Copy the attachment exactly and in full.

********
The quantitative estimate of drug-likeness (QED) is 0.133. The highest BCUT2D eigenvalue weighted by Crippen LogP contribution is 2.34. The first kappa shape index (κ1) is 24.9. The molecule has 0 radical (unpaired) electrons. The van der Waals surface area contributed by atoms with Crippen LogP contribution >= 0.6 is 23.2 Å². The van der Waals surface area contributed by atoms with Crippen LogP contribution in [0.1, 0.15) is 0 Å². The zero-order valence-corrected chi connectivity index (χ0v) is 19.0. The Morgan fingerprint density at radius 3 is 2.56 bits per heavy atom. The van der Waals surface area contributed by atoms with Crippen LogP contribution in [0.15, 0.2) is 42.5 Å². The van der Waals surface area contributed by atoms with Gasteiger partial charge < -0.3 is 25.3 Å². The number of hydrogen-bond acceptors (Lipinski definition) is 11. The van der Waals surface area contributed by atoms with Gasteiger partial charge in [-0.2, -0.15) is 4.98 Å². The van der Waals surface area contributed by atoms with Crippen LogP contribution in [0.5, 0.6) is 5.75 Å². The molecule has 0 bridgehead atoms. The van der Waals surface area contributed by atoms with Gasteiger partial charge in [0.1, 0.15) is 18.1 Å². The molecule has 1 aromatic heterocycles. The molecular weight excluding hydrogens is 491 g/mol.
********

The quantitative estimate of drug-likeness (QED) is 0.133. The highest BCUT2D eigenvalue weighted by Crippen LogP contribution is 2.34. The first kappa shape index (κ1) is 24.9. The molecule has 0 radical (unpaired) electrons. The van der Waals surface area contributed by atoms with Crippen LogP contribution >= 0.6 is 23.2 Å². The van der Waals surface area contributed by atoms with Crippen LogP contribution in [0.1, 0.15) is 0 Å². The zero-order valence-corrected chi connectivity index (χ0v) is 19.0. The Morgan fingerprint density at radius 3 is 2.56 bits per heavy atom. The van der Waals surface area contributed by atoms with Crippen LogP contribution in [0.15, 0.2) is 42.5 Å². The van der Waals surface area contributed by atoms with Gasteiger partial charge < -0.3 is 25.3 Å². The number of hydrogen-bond acceptors (Lipinski definition) is 11. The van der Waals surface area contributed by atoms with Gasteiger partial charge in [-0.2, -0.15) is 4.98 Å². The van der Waals surface area contributed by atoms with Crippen LogP contribution in [0.5, 0.6) is 5.75 Å². The molecule has 0 bridgehead atoms. The van der Waals surface area contributed by atoms with Gasteiger partial charge in [0.1, 0.15) is 18.1 Å². The molecule has 1 aromatic heterocycles. The molecular weight excluding hydrogens is 491 g/mol.